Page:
The reserves had dropped to $27.858 billion within 11 days as at Friday, April 1, 2016 from $27.888 billion which it was on March 21, 2016. The reserves had gradually risen since early February when it reached $27.894 billion.
Foreign investors repatriating profits and others exiting the Nigeria equities and bond markets had last week triggered a rise in foreign exchange disbursement by some banks.
Many of the investors, after liquidating their investments, secured forex to repatriate their funds through Stanbic IBTC Bank. The lender disbursed $19,305,571.50 to 68 customers, according to published disbursement data for last week.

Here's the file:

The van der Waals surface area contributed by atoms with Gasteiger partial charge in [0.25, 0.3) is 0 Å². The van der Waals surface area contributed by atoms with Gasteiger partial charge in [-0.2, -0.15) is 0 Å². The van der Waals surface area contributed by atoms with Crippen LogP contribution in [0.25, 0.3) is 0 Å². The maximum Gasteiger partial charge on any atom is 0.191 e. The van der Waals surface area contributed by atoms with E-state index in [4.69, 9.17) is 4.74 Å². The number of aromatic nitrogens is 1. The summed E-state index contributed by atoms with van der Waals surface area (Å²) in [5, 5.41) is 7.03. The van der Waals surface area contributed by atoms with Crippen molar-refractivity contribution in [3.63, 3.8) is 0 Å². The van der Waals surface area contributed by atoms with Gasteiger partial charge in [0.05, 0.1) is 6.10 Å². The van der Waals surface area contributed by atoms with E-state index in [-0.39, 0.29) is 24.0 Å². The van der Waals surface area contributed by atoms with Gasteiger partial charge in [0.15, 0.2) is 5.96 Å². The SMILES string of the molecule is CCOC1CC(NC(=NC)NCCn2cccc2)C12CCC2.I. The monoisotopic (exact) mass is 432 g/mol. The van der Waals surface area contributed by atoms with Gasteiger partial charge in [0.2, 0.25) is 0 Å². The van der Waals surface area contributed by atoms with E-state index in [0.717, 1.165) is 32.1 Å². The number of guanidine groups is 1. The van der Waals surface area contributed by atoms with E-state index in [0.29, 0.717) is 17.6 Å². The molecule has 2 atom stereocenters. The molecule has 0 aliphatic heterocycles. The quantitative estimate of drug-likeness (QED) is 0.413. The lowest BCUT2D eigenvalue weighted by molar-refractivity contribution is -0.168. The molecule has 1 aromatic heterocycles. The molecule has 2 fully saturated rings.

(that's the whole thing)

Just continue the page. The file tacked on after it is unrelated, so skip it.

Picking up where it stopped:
JPM London secured $3,331,564.24 from Stanbic IBTC for its divestment of equities and Federal Government of Nigeria (FGN) Bonds.
There was also $2,010,690.01 disbursed to State Street/Stanbic Nominees-E by the lender for the same purpose.
BP2S/BNP Pribas obtained $130,167.61; Standard Bank of South Africa, $541,671.31; Merrill Lynch International $63, 767.89; HSBC Funds Services London, $394,210.30; and The Bank of New York Mellon 2, $206,317.82.
The foreign investors have been pressurising the Central Bank of Nigeria (CBN) to devalue the naira, which it has vehemently resisted. Last week’s repatriation of investments is expected to continue in the months ahead as the margin between the official exchange rates has continued to widen.